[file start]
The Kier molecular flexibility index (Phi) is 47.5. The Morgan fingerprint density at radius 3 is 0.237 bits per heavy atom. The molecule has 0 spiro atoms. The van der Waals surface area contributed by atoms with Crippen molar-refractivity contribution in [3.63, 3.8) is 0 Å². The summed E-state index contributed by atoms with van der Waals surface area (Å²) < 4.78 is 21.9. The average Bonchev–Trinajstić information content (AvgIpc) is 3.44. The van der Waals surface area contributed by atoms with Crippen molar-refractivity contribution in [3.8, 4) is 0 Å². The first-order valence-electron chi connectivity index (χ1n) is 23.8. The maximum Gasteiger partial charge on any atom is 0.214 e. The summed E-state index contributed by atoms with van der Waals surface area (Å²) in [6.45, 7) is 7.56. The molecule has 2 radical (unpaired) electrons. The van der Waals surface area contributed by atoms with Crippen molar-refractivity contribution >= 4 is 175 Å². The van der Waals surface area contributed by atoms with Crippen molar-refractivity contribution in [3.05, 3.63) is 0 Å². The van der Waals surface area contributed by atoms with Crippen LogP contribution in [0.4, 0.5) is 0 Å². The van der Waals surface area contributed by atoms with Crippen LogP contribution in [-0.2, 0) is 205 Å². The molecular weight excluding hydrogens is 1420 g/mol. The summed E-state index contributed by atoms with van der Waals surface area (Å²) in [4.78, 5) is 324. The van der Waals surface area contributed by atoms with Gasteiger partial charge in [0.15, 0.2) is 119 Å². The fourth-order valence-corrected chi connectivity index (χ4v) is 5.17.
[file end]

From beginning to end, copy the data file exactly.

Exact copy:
The Kier molecular flexibility index (Phi) is 47.5. The Morgan fingerprint density at radius 3 is 0.237 bits per heavy atom. The molecule has 0 spiro atoms. The van der Waals surface area contributed by atoms with Crippen molar-refractivity contribution in [3.63, 3.8) is 0 Å². The summed E-state index contributed by atoms with van der Waals surface area (Å²) < 4.78 is 21.9. The average Bonchev–Trinajstić information content (AvgIpc) is 3.44. The van der Waals surface area contributed by atoms with Crippen molar-refractivity contribution in [3.8, 4) is 0 Å². The first-order valence-electron chi connectivity index (χ1n) is 23.8. The maximum Gasteiger partial charge on any atom is 0.214 e. The summed E-state index contributed by atoms with van der Waals surface area (Å²) in [6.45, 7) is 7.56. The molecule has 2 radical (unpaired) electrons. The van der Waals surface area contributed by atoms with Crippen molar-refractivity contribution >= 4 is 175 Å². The van der Waals surface area contributed by atoms with Crippen molar-refractivity contribution in [3.05, 3.63) is 0 Å². The van der Waals surface area contributed by atoms with Crippen LogP contribution in [0.4, 0.5) is 0 Å². The van der Waals surface area contributed by atoms with Crippen LogP contribution in [-0.2, 0) is 205 Å². The molecular weight excluding hydrogens is 1420 g/mol. The summed E-state index contributed by atoms with van der Waals surface area (Å²) in [4.78, 5) is 324. The van der Waals surface area contributed by atoms with Gasteiger partial charge in [0.15, 0.2) is 119 Å². The fourth-order valence-corrected chi connectivity index (χ4v) is 5.17.